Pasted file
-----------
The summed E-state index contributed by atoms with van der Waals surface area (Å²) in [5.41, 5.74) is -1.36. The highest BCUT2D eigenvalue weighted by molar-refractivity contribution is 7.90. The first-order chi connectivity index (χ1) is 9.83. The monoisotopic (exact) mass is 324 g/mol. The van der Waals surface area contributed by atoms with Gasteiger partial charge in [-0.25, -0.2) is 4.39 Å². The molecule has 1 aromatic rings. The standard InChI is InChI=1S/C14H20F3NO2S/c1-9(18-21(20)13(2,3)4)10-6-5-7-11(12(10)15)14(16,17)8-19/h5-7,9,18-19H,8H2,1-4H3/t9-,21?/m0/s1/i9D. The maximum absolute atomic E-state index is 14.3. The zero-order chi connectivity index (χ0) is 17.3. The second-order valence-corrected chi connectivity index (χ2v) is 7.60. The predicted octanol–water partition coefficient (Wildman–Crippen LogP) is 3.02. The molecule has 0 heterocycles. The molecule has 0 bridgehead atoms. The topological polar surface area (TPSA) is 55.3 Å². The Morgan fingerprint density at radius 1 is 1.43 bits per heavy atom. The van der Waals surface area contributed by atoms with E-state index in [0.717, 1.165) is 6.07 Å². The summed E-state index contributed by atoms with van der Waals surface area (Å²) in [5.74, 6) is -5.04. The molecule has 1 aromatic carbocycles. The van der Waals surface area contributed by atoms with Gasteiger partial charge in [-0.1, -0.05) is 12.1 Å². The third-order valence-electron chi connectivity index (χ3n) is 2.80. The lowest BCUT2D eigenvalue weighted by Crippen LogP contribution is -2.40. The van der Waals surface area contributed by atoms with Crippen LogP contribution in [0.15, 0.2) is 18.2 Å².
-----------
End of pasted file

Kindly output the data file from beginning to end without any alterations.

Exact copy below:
The summed E-state index contributed by atoms with van der Waals surface area (Å²) in [5.41, 5.74) is -1.36. The highest BCUT2D eigenvalue weighted by molar-refractivity contribution is 7.90. The first-order chi connectivity index (χ1) is 9.83. The monoisotopic (exact) mass is 324 g/mol. The van der Waals surface area contributed by atoms with Gasteiger partial charge in [-0.25, -0.2) is 4.39 Å². The molecule has 1 aromatic rings. The standard InChI is InChI=1S/C14H20F3NO2S/c1-9(18-21(20)13(2,3)4)10-6-5-7-11(12(10)15)14(16,17)8-19/h5-7,9,18-19H,8H2,1-4H3/t9-,21?/m0/s1/i9D. The maximum absolute atomic E-state index is 14.3. The zero-order chi connectivity index (χ0) is 17.3. The second-order valence-corrected chi connectivity index (χ2v) is 7.60. The predicted octanol–water partition coefficient (Wildman–Crippen LogP) is 3.02. The molecule has 0 heterocycles. The molecule has 0 bridgehead atoms. The topological polar surface area (TPSA) is 55.3 Å². The Morgan fingerprint density at radius 1 is 1.43 bits per heavy atom. The van der Waals surface area contributed by atoms with E-state index in [0.717, 1.165) is 6.07 Å². The summed E-state index contributed by atoms with van der Waals surface area (Å²) in [5.74, 6) is -5.04. The molecule has 1 aromatic carbocycles. The van der Waals surface area contributed by atoms with Gasteiger partial charge in [-0.1, -0.05) is 12.1 Å². The third-order valence-electron chi connectivity index (χ3n) is 2.80. The lowest BCUT2D eigenvalue weighted by Crippen LogP contribution is -2.40. The van der Waals surface area contributed by atoms with Crippen LogP contribution in [0.15, 0.2) is 18.2 Å².